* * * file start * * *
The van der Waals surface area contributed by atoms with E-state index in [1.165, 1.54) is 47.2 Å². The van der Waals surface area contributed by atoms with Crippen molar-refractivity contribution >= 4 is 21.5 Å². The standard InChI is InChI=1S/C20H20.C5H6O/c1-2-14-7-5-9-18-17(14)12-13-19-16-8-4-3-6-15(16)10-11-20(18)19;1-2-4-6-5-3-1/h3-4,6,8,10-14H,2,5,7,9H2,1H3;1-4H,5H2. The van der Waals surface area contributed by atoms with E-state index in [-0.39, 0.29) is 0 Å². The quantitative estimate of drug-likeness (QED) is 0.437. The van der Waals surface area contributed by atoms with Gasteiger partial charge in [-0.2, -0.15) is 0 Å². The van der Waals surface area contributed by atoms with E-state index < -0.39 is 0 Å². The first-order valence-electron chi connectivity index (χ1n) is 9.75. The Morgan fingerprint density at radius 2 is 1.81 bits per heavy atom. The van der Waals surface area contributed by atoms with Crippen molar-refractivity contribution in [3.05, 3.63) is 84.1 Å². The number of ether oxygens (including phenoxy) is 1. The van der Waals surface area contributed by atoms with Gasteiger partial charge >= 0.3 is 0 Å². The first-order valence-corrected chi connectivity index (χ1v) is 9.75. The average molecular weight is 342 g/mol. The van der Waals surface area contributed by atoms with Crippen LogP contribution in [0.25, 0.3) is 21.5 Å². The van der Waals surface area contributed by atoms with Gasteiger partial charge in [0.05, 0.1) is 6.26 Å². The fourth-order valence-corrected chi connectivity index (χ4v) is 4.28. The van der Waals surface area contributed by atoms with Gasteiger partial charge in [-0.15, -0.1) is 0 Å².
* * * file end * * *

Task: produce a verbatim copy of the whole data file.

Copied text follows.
The van der Waals surface area contributed by atoms with E-state index in [1.165, 1.54) is 47.2 Å². The van der Waals surface area contributed by atoms with Crippen molar-refractivity contribution >= 4 is 21.5 Å². The standard InChI is InChI=1S/C20H20.C5H6O/c1-2-14-7-5-9-18-17(14)12-13-19-16-8-4-3-6-15(16)10-11-20(18)19;1-2-4-6-5-3-1/h3-4,6,8,10-14H,2,5,7,9H2,1H3;1-4H,5H2. The van der Waals surface area contributed by atoms with E-state index in [-0.39, 0.29) is 0 Å². The quantitative estimate of drug-likeness (QED) is 0.437. The van der Waals surface area contributed by atoms with Gasteiger partial charge in [-0.2, -0.15) is 0 Å². The van der Waals surface area contributed by atoms with E-state index < -0.39 is 0 Å². The first-order valence-electron chi connectivity index (χ1n) is 9.75. The Morgan fingerprint density at radius 2 is 1.81 bits per heavy atom. The van der Waals surface area contributed by atoms with Crippen molar-refractivity contribution in [3.05, 3.63) is 84.1 Å². The number of ether oxygens (including phenoxy) is 1. The van der Waals surface area contributed by atoms with Gasteiger partial charge >= 0.3 is 0 Å². The first-order valence-corrected chi connectivity index (χ1v) is 9.75. The average molecular weight is 342 g/mol. The van der Waals surface area contributed by atoms with Crippen LogP contribution in [0.25, 0.3) is 21.5 Å². The van der Waals surface area contributed by atoms with Gasteiger partial charge in [0.05, 0.1) is 6.26 Å². The fourth-order valence-corrected chi connectivity index (χ4v) is 4.28. The van der Waals surface area contributed by atoms with Gasteiger partial charge in [-0.15, -0.1) is 0 Å².